This tiny, glide-on "stick" is a very good water-resistant sunscreen to ensure that the areas more prone to sunburn (bridge of nose, tops of ears, hairline) are protected. Suitable for children and adults, the fragrance-free formula combines the gentle, broad-spectrum mineral actives titanium dioxide and zinc oxide with skin-softening emollients. The combination of mineral actives does leave a slight white cast on medium to dark skin tones.
The waxes and thickeners in this product make it a potentially troublesome option for use in breakout-prone areas, but that's generally not a problem for children. Just keep in mind that it's best to use a sunscreen stick like this along with a sunscreen lotion or cream, as those are easier to apply and a more logical choice for applying to large areas.
Although this sunscreen stick provides ample sun protection and is good for sensitive skin, it missed a "BEST" rating because it lacks intriguing beneficial ingredients such as antioxidants. The teeny-tiny amount of oat kernel flour isn't likely enough to provide an anti-irritant boost, but for just sun protection, this is a great option.
See More Info to learn why this sunscreen's hypoallergenic claim is bogus.
- Fragrance-free formula is great for sensitive skin, including children's skin.
- Contains mineral actives for broad-spectrum protection.
- Great for adding extra sun protection to sunburn-prone areas (on kids or adults).
- Formula lacks antioxidants for additional environmental defense.
- Can leave a discernible white cast on medium to dark skin tones.
"Hypoallergenic" is little more than a nonsense word meant to make products sound safer or somehow better for sensitive skin. There are no accepted testing methods, ingredient restrictions, regulations, guidelines, rules, or procedures of any kind, anywhere in the world, for determining whether or not a product qualifies as being hypoallergenic. Any company can label any product "hypoallergenic" because there is no regulation that says they can't, no matter what proof they may point to—and what proof can they provide given there is no standard against which to measure? Given that there are no regulations governing this supposed category, which was made up by the cosmetics industry, there are plenty of products labeled "hypoallergenic" that actually contain problematic ingredients and that can indeed trigger allergic reactions, even for those with no previous history of skin sensitivity. The word "hypoallergenic" gives you no reliable understanding of what you are or aren't putting on your skin (Sources: www.fda.gov; Clinical and Experimental Dermatology, May 2004, pages 325–327; and Ostomy and Wound Management, March 2003, pages 20–21).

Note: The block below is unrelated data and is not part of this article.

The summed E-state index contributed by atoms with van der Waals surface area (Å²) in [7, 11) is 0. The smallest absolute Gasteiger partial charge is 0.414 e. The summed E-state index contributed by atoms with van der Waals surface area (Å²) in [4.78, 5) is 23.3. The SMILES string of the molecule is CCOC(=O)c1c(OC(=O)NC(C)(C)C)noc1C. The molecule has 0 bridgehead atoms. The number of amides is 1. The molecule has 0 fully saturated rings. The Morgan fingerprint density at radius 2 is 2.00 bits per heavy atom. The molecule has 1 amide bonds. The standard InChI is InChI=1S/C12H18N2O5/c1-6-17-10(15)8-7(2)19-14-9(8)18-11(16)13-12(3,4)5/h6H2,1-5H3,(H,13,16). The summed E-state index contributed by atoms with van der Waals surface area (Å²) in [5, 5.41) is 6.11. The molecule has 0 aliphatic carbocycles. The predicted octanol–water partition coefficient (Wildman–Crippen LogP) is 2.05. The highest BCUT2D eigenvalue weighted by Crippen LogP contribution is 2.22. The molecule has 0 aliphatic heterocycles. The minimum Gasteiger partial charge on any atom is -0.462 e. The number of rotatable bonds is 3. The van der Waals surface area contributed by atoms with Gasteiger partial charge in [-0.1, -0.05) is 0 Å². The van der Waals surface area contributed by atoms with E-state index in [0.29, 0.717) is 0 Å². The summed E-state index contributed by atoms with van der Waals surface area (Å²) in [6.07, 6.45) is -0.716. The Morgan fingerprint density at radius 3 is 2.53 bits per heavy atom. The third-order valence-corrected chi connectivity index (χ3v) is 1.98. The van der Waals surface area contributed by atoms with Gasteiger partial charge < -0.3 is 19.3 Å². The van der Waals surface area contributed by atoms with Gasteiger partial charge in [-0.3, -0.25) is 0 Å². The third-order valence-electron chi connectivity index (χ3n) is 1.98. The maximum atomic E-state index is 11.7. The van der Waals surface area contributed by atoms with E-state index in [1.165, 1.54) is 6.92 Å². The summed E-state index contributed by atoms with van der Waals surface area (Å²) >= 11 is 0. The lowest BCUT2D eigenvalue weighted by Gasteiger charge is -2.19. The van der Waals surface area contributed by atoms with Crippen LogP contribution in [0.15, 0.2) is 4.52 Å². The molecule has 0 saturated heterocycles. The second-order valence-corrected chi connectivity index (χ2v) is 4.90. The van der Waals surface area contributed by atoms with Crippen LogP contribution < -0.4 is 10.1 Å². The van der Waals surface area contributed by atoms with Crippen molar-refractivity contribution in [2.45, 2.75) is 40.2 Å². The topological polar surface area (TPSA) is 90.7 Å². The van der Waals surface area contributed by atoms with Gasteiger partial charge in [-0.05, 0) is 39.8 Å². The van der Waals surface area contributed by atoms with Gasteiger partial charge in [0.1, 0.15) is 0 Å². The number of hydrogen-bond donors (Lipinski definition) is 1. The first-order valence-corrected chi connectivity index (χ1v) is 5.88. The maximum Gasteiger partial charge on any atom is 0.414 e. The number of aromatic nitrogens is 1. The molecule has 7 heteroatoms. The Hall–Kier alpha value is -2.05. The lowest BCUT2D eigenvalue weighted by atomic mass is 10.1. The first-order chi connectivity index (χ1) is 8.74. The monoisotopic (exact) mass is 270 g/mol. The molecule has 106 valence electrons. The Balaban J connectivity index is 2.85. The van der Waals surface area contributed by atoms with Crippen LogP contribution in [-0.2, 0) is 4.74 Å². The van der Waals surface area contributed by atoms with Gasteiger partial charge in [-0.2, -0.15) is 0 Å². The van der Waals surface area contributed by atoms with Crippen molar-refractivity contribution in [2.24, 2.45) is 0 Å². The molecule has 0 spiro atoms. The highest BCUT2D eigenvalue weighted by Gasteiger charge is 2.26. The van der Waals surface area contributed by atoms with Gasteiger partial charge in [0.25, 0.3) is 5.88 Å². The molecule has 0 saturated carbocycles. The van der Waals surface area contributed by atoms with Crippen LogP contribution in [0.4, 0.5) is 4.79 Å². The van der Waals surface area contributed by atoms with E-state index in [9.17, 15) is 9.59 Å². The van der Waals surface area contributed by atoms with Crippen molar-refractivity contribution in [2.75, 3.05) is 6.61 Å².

Formulated with ACTIVE NATURALS® Colloidal Oatmeal and mineral ingredients (Titanium Dioxide and Zinc Oxide), this sunscreen forms a protective barrier on top of the skin that scatters UVA and UVB rays for superior sun protection. It ensures your baby’s delicate skin is protected, not irritated, and is oil free, fragrance free, hypoallergenic, and water resistant for 80 minutes.